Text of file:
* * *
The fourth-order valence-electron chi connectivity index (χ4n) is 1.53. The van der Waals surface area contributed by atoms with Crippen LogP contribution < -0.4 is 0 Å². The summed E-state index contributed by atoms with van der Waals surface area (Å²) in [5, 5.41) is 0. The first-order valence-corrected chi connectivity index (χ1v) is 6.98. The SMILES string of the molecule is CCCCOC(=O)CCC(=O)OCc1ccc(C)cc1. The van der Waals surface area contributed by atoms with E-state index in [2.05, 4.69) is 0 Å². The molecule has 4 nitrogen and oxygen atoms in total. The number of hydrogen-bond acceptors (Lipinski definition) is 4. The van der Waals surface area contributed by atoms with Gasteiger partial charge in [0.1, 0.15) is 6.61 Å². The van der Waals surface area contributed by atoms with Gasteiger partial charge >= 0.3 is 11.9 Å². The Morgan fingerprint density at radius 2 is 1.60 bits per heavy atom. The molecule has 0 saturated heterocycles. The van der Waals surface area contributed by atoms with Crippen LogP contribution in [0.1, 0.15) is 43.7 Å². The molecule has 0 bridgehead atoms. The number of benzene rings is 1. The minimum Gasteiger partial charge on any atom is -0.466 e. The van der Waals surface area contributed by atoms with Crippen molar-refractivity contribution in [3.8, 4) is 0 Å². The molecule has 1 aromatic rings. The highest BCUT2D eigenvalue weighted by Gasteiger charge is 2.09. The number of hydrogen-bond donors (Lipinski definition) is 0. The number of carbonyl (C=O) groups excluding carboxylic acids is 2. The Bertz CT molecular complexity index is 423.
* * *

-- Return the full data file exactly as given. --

The fourth-order valence-electron chi connectivity index (χ4n) is 1.53. The van der Waals surface area contributed by atoms with Crippen LogP contribution < -0.4 is 0 Å². The summed E-state index contributed by atoms with van der Waals surface area (Å²) in [5, 5.41) is 0. The first-order valence-corrected chi connectivity index (χ1v) is 6.98. The SMILES string of the molecule is CCCCOC(=O)CCC(=O)OCc1ccc(C)cc1. The van der Waals surface area contributed by atoms with E-state index in [2.05, 4.69) is 0 Å². The molecule has 4 nitrogen and oxygen atoms in total. The number of hydrogen-bond acceptors (Lipinski definition) is 4. The van der Waals surface area contributed by atoms with Gasteiger partial charge in [0.1, 0.15) is 6.61 Å². The van der Waals surface area contributed by atoms with Gasteiger partial charge >= 0.3 is 11.9 Å². The Morgan fingerprint density at radius 2 is 1.60 bits per heavy atom. The molecule has 0 saturated heterocycles. The van der Waals surface area contributed by atoms with Crippen LogP contribution in [0.1, 0.15) is 43.7 Å². The molecule has 0 bridgehead atoms. The number of benzene rings is 1. The minimum Gasteiger partial charge on any atom is -0.466 e. The van der Waals surface area contributed by atoms with Crippen molar-refractivity contribution in [3.8, 4) is 0 Å². The molecule has 1 aromatic rings. The highest BCUT2D eigenvalue weighted by Gasteiger charge is 2.09. The number of hydrogen-bond donors (Lipinski definition) is 0. The number of carbonyl (C=O) groups excluding carboxylic acids is 2. The Bertz CT molecular complexity index is 423.